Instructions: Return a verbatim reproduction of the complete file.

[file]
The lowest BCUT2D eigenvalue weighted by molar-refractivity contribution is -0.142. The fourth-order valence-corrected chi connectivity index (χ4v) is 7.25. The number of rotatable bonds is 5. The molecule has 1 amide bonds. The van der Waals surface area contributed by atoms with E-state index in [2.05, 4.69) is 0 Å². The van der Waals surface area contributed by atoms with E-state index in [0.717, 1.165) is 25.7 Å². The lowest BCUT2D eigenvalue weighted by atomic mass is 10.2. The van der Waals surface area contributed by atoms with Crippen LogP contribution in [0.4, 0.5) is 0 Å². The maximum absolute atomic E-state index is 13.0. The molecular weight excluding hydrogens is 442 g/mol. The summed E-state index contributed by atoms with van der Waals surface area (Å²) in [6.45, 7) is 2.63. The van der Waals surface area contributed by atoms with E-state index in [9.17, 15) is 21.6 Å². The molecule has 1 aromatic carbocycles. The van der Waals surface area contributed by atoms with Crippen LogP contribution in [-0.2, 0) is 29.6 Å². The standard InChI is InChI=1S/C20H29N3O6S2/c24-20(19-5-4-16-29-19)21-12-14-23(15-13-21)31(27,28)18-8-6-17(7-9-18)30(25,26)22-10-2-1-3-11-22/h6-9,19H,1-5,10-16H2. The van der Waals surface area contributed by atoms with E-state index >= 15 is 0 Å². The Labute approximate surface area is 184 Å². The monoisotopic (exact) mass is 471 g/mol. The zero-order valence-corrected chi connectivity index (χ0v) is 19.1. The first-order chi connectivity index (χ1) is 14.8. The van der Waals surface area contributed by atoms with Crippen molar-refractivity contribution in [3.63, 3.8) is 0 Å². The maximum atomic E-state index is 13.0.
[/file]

The lowest BCUT2D eigenvalue weighted by molar-refractivity contribution is -0.142. The fourth-order valence-corrected chi connectivity index (χ4v) is 7.25. The number of rotatable bonds is 5. The molecule has 1 amide bonds. The van der Waals surface area contributed by atoms with E-state index in [2.05, 4.69) is 0 Å². The van der Waals surface area contributed by atoms with E-state index in [0.717, 1.165) is 25.7 Å². The lowest BCUT2D eigenvalue weighted by atomic mass is 10.2. The van der Waals surface area contributed by atoms with Crippen LogP contribution in [0.4, 0.5) is 0 Å². The maximum absolute atomic E-state index is 13.0. The molecular weight excluding hydrogens is 442 g/mol. The summed E-state index contributed by atoms with van der Waals surface area (Å²) in [6.45, 7) is 2.63. The van der Waals surface area contributed by atoms with E-state index in [9.17, 15) is 21.6 Å². The molecule has 1 aromatic carbocycles. The van der Waals surface area contributed by atoms with Crippen LogP contribution in [-0.2, 0) is 29.6 Å². The standard InChI is InChI=1S/C20H29N3O6S2/c24-20(19-5-4-16-29-19)21-12-14-23(15-13-21)31(27,28)18-8-6-17(7-9-18)30(25,26)22-10-2-1-3-11-22/h6-9,19H,1-5,10-16H2. The van der Waals surface area contributed by atoms with E-state index >= 15 is 0 Å². The Labute approximate surface area is 184 Å². The monoisotopic (exact) mass is 471 g/mol. The zero-order valence-corrected chi connectivity index (χ0v) is 19.1. The first-order chi connectivity index (χ1) is 14.8. The van der Waals surface area contributed by atoms with Crippen molar-refractivity contribution in [3.63, 3.8) is 0 Å². The maximum atomic E-state index is 13.0.